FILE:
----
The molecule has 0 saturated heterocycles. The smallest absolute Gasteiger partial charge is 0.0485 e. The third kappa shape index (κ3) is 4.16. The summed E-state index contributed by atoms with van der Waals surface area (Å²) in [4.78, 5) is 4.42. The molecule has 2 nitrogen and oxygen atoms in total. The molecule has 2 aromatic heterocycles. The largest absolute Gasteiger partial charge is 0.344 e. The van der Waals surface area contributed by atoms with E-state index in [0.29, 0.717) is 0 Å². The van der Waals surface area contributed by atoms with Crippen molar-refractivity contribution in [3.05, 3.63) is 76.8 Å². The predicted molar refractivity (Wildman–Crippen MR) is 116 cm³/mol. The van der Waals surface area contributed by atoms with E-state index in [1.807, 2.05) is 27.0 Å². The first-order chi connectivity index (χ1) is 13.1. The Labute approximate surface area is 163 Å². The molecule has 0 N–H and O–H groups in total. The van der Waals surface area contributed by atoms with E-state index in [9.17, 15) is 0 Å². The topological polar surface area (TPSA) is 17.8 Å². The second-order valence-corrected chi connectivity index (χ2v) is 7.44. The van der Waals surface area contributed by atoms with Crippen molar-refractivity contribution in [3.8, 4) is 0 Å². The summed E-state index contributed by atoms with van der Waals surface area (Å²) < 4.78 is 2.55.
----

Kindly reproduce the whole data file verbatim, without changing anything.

The molecule has 0 saturated heterocycles. The smallest absolute Gasteiger partial charge is 0.0485 e. The third kappa shape index (κ3) is 4.16. The summed E-state index contributed by atoms with van der Waals surface area (Å²) in [4.78, 5) is 4.42. The molecule has 2 nitrogen and oxygen atoms in total. The molecule has 2 aromatic heterocycles. The largest absolute Gasteiger partial charge is 0.344 e. The van der Waals surface area contributed by atoms with E-state index in [0.29, 0.717) is 0 Å². The van der Waals surface area contributed by atoms with Crippen molar-refractivity contribution in [3.05, 3.63) is 76.8 Å². The predicted molar refractivity (Wildman–Crippen MR) is 116 cm³/mol. The van der Waals surface area contributed by atoms with E-state index in [1.807, 2.05) is 27.0 Å². The first-order chi connectivity index (χ1) is 13.1. The Labute approximate surface area is 163 Å². The molecule has 0 N–H and O–H groups in total. The van der Waals surface area contributed by atoms with E-state index in [9.17, 15) is 0 Å². The topological polar surface area (TPSA) is 17.8 Å². The second-order valence-corrected chi connectivity index (χ2v) is 7.44. The van der Waals surface area contributed by atoms with Crippen molar-refractivity contribution in [3.8, 4) is 0 Å². The summed E-state index contributed by atoms with van der Waals surface area (Å²) < 4.78 is 2.55.